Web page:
Mental hospital will lose up to $10M in federal funding
Posted October 29, 2008 6:55 p.m. EDT
Updated October 29, 2008 7:38 p.m. EDT
RALEIGH, N.C. — The Department of Health and Human Services must reallocate $8 million to $10 million in its budget to cover expenses associated with treating some patients at one of the state's four psychiatric hospitals.
Dr. Michael Lancaster, co-director of the Division of Mental Health, Developmental Disabilities and Substance Abuse Services, said Wednesday the state is expected to pay an estimated $800,000 a month over the next year as Cherry Hospital works to regain its certification to be reimbursed for treating any new patients on federal insurance programs.
The Centers for Medicare & Medicaid Services last month revoked the Goldsboro facility's certification following the death of a patient who died after choking on medication and being left sitting in a chair unsupervised for nearly 24 hours.
Lancaster says the hospital will continue to treat patients and won't cut services associated with patient care, but he would not specify where the money would come from within the $14 billion DHHS budget.
"We're not going to cut back our services or decrease just to save the money that it's going to cost us," Lancaster said. "Now, is that going to put pressure on the rest of the system to come up with that money? Yes, it will."
But John Tote, executive director of the Mental Health Association of North Carolina, says he is concerned that same pressure – coupled with Gov. Mike Easley's recent mandate for all state departments to cut 3 percent of their budgets – will, in some way, have an impact on patient services.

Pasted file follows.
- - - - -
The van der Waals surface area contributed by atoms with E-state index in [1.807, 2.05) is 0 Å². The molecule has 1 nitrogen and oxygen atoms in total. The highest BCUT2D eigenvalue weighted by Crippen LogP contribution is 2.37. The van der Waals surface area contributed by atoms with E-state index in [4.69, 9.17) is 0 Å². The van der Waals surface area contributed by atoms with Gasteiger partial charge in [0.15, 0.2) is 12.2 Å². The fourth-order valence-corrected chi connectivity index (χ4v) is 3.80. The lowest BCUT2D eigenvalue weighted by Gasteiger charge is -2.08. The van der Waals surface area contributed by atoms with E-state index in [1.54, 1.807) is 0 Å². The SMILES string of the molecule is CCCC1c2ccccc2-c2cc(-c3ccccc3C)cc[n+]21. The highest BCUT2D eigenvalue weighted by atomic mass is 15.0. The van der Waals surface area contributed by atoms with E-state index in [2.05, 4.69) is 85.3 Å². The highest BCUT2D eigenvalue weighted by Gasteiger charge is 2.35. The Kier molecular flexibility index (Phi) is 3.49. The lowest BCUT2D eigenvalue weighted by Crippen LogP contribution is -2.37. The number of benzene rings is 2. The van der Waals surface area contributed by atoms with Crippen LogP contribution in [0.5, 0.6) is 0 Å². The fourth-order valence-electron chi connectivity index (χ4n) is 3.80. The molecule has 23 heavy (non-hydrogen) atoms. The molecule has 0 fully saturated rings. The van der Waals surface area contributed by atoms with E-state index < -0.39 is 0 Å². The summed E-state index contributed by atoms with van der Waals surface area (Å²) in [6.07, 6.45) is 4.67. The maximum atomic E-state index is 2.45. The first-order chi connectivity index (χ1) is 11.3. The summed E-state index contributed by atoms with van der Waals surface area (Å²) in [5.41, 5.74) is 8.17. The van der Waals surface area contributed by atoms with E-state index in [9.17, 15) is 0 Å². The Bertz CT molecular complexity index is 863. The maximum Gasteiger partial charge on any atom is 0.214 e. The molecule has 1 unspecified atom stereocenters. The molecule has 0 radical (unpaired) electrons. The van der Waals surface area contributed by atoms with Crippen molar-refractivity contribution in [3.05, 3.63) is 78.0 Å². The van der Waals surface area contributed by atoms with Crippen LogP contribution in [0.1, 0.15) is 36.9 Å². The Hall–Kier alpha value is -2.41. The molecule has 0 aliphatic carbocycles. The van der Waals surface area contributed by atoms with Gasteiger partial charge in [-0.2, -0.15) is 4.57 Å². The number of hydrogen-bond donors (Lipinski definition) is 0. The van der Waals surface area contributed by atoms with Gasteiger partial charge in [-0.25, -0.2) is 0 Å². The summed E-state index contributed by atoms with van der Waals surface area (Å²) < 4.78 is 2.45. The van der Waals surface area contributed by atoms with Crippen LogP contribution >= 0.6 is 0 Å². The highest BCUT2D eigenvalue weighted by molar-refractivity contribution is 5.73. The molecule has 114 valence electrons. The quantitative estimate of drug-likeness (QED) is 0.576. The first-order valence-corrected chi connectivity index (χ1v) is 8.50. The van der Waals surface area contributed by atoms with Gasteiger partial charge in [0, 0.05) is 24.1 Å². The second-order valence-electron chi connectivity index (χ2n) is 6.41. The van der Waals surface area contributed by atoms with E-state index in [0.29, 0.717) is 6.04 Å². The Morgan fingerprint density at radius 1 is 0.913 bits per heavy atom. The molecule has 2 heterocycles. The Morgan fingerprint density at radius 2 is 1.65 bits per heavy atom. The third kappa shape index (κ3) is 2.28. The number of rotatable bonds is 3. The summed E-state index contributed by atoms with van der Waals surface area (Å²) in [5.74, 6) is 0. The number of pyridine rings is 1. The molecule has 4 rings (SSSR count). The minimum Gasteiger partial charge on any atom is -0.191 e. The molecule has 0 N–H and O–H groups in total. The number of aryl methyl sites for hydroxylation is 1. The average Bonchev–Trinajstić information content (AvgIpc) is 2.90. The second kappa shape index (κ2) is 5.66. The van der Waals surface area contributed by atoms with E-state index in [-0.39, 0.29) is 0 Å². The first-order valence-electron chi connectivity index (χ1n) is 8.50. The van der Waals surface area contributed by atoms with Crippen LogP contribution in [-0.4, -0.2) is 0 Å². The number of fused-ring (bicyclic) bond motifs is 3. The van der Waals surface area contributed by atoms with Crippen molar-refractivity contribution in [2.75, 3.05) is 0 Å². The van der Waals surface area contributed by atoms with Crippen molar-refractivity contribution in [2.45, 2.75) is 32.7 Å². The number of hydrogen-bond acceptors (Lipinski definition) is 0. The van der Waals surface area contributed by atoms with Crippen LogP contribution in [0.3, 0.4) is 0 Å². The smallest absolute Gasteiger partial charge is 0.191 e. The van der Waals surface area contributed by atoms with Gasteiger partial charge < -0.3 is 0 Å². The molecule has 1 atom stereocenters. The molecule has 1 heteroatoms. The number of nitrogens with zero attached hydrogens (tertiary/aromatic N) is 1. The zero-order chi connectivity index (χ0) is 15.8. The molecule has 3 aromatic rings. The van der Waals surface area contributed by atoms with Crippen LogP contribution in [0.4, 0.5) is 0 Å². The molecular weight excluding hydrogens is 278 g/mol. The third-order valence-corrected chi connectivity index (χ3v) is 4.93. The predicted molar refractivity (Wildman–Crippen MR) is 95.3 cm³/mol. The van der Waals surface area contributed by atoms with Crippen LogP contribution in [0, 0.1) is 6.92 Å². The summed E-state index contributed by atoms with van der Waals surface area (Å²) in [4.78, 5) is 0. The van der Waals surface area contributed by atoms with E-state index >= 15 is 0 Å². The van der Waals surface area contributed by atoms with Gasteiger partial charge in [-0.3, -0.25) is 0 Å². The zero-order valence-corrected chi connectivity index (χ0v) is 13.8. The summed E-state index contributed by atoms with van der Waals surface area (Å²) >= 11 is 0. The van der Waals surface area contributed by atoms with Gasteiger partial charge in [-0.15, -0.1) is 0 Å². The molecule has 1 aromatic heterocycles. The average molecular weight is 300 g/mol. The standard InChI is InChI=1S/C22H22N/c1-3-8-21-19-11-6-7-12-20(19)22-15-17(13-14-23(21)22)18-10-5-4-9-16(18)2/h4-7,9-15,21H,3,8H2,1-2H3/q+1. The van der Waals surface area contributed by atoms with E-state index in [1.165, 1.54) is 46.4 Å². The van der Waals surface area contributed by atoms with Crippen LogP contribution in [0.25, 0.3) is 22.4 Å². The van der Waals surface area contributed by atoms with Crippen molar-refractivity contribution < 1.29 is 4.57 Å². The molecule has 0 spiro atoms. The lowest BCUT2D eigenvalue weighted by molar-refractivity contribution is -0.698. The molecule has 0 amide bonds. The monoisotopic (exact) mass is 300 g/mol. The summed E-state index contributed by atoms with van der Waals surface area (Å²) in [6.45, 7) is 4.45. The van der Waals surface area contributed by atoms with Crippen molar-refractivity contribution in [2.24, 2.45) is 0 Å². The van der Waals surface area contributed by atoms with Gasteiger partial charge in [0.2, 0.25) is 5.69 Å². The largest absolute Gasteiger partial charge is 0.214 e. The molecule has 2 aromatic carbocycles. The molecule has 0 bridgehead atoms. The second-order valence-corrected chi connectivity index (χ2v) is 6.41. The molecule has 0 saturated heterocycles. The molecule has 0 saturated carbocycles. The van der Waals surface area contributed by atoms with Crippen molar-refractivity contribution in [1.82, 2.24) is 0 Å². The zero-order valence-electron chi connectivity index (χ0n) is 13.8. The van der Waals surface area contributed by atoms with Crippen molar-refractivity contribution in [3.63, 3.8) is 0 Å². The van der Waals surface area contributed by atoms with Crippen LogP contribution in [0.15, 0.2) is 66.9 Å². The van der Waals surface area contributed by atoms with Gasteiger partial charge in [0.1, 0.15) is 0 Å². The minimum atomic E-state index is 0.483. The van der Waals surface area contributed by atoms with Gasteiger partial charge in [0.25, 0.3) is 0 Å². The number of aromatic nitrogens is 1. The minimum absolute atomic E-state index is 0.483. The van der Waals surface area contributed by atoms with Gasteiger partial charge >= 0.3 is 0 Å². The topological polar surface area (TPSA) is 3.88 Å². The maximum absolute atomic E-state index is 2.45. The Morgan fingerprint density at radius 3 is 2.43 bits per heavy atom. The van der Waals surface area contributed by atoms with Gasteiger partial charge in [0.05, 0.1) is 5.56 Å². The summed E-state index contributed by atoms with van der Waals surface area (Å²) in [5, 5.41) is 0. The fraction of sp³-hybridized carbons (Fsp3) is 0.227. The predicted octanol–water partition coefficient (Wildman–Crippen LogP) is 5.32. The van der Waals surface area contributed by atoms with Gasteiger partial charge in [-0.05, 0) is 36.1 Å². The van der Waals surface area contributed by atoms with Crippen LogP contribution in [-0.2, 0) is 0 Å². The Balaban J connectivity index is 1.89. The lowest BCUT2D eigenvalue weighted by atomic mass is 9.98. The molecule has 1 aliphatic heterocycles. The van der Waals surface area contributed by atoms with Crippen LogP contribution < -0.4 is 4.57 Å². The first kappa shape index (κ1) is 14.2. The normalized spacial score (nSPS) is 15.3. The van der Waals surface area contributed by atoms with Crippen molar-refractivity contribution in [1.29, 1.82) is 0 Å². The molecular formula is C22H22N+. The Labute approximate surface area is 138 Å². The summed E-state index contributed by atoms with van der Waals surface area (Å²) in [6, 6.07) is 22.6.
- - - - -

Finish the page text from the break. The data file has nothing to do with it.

"It's a difficult time to be in state government, right now, and this is a difficult time for this to happen," Tote said.
In addition, DHHS will pay Compass Group Inc. more than $400,000 to help restructure Cherry Hospital's management team and to help get it reinstated.
In a report released earlier this month, the independent consulting firm said that fixing the dysfunctional organizational culture will require time, attention and additional resources.
"This system has been in place for a long time," Lancaster said. "We certainly need to be aware that it's going to take us a long time to change this."
In a two-part plan, Compass Group will bring in a team of experts to work with the hospital's management to design and implement a comprehensive plan to address cultural, operational and developmental needs.
Then, it plans to address the issues necessary to help Cherry Hospital be reinstated by CMS. It's unclear how long that will take.
But DHHS officials are using Broughton Hospital, another of the state's psychiatric hospitals whose federal funding was cut in August 2007. Its certification was reinstated in July.